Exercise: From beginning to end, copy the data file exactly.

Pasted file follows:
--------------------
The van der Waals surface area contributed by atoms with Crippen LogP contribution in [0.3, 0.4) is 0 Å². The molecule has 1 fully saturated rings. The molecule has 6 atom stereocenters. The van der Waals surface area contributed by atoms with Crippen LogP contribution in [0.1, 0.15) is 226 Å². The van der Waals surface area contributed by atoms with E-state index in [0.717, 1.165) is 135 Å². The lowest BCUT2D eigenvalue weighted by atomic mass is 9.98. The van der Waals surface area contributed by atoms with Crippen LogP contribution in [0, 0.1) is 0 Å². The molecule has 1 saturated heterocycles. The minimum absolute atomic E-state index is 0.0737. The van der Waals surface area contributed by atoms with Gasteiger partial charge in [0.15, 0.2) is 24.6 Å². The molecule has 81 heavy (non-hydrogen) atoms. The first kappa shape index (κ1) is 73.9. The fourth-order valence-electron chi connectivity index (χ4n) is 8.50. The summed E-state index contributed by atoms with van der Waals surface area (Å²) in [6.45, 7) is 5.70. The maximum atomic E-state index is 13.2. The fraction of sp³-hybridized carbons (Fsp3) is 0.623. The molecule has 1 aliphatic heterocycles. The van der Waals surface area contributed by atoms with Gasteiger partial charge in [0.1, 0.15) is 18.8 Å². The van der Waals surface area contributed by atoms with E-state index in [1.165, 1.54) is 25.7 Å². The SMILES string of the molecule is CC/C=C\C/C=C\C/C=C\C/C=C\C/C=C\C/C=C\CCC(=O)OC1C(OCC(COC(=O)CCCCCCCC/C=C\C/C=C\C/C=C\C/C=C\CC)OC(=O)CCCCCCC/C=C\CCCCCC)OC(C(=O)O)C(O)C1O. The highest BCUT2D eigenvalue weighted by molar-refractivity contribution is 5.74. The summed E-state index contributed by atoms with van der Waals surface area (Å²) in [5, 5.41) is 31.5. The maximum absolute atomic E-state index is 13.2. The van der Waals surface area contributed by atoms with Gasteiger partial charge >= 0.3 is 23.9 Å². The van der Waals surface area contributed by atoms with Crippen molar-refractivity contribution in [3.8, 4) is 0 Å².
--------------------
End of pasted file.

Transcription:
The van der Waals surface area contributed by atoms with Crippen LogP contribution in [0.3, 0.4) is 0 Å². The molecule has 1 fully saturated rings. The molecule has 6 atom stereocenters. The van der Waals surface area contributed by atoms with Crippen LogP contribution in [0.1, 0.15) is 226 Å². The van der Waals surface area contributed by atoms with E-state index in [0.717, 1.165) is 135 Å². The lowest BCUT2D eigenvalue weighted by atomic mass is 9.98. The van der Waals surface area contributed by atoms with Crippen LogP contribution in [0, 0.1) is 0 Å². The molecule has 1 saturated heterocycles. The minimum absolute atomic E-state index is 0.0737. The van der Waals surface area contributed by atoms with Gasteiger partial charge in [0.15, 0.2) is 24.6 Å². The molecule has 81 heavy (non-hydrogen) atoms. The first kappa shape index (κ1) is 73.9. The fourth-order valence-electron chi connectivity index (χ4n) is 8.50. The summed E-state index contributed by atoms with van der Waals surface area (Å²) in [6.45, 7) is 5.70. The maximum atomic E-state index is 13.2. The fraction of sp³-hybridized carbons (Fsp3) is 0.623. The molecule has 1 aliphatic heterocycles. The van der Waals surface area contributed by atoms with Gasteiger partial charge in [0.1, 0.15) is 18.8 Å². The van der Waals surface area contributed by atoms with E-state index in [1.165, 1.54) is 25.7 Å². The SMILES string of the molecule is CC/C=C\C/C=C\C/C=C\C/C=C\C/C=C\C/C=C\CCC(=O)OC1C(OCC(COC(=O)CCCCCCCC/C=C\C/C=C\C/C=C\C/C=C\CC)OC(=O)CCCCCCC/C=C\CCCCCC)OC(C(=O)O)C(O)C1O. The highest BCUT2D eigenvalue weighted by molar-refractivity contribution is 5.74. The summed E-state index contributed by atoms with van der Waals surface area (Å²) in [5, 5.41) is 31.5. The maximum absolute atomic E-state index is 13.2. The van der Waals surface area contributed by atoms with Gasteiger partial charge >= 0.3 is 23.9 Å². The van der Waals surface area contributed by atoms with Crippen molar-refractivity contribution in [3.8, 4) is 0 Å².